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  • Writer's pictureSarah Matthess

Never Say Dye

Updated: Jun 22, 2020

Autumn is here, Summer is over, Winter is whilst there are dye plants to be gathered in the lanes, I am into 'squirrel syndrome'. Gathering up as much of the fading Summer plant-colour as I possibly can before it's all gone.

There's really no point in me trying to grow dye plants for a yellow dye because horsetail just grows everywhere around here. It's even poking up through my tarmac drive. I have no special recipe for this, and I've written about it before, but here we are again, a good old stand by at the end of the Summer.

No recipe as I said. Just get a big pot of water on the boil, and stuff in as much as you can. When it starts to go limp and boil down a bit, I add more, and carry on adding more until the pot just won't take any more. Its free, so why not have a good deep yellow whilst you're at it? I was pretty pleased with the yellow on this commercially spun sport-weight super wash merino.

Beech leaves were my next thought. Last week the woods near my house looked like this. The colours are fading and changing quite quickly now, so there are probably only a few more days/week of gathering.

Here's a bag full I gathered. I try to gather only a few from each tree.

In for an over-night soak before boiling them.

This picture below is really interesting. The 'locks' on the left are BFL lamb-locks (see on Etsy, )grown here in NI, and so soft you could make baby clothes with it. I love the subtle colour, but I love the butterscotch colour on the 4ply merino next to it too! (also on Etsy) The difference? The 4ply was dyed with leaves from the woods above which are really damp as a river runs right by them. I gathered them 2 weeks ago. The locks were dyed with leaves I gathered this week from much more mature trees and from a drier spot. The dye bath for both looked equally deep, but I have slightly different hues from each. Interesting!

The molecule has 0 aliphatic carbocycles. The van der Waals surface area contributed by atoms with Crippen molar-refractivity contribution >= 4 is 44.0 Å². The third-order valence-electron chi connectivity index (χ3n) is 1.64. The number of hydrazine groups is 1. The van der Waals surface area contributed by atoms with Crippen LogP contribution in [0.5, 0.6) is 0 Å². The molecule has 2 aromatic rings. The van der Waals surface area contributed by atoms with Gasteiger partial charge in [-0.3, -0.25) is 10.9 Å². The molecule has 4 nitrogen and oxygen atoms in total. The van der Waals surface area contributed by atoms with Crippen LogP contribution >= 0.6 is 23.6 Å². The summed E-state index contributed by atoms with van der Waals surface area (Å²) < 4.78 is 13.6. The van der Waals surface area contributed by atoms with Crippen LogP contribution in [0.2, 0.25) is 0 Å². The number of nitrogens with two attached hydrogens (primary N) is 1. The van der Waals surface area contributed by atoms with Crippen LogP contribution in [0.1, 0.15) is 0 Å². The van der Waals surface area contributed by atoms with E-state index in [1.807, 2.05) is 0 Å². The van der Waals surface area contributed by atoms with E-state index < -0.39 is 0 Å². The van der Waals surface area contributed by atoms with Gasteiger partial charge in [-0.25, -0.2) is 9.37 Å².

Here are some batts that I carded up this morning ...

... onion skin at the top, beech leaves bottom left, and madder root waste, bottom right.

The weaving loom makes a great place to hang them all out

Ok, so you're saying to yourself 'I thought she knew how to spin'. I know this looks a bit of a mess as it is at present, but just you wait. This is going to be a new super-soft, all natural dye, locks and coils and you name it, art-yarn.

Aren't the locks above (middle) just amazing? I'm not sure I want to spin these as they are so gorgeous on their own just to look at in a pile. Onion skins and alum on blue-faced-Leceister lamb-locks (see the Etsy listing), Northern Ireland grown of course. Here's what I did with those yummy locks shown above on the right... (and a lot of other stuff)....

This is around 3-5wpi, depending where it's wrapped. Lots of locks, all very soft, from the Blue Faced Leicester, grown here in N Ireland. I have incorporated my onion skin dye, madder root and beech leaves to create this yarn.

Spinning this was made all the easier by the acquisition of a new bulky flier for my Kromski Symphony from Ann at Spinwise Thanks Ann! It works great, well packaged and arrived promptly.

I'm adding to the above post today, October 17th, 2015, the art yarn below is spun entirely from naturally dyed fibre, mainly the horsetail dye bath above, also logwood, and naturally coloured BFL. Teeswater locks, silk and merino as well. A really soft yarn, bulky, and mixed super coil, spiral ply and lock spinning.

The picture on the above right shows the olive green I got from the horsetail, pictured next to naturally coloured merino so you can see the contrast. I also obtained 2 other shades of yellow in the yarn above.

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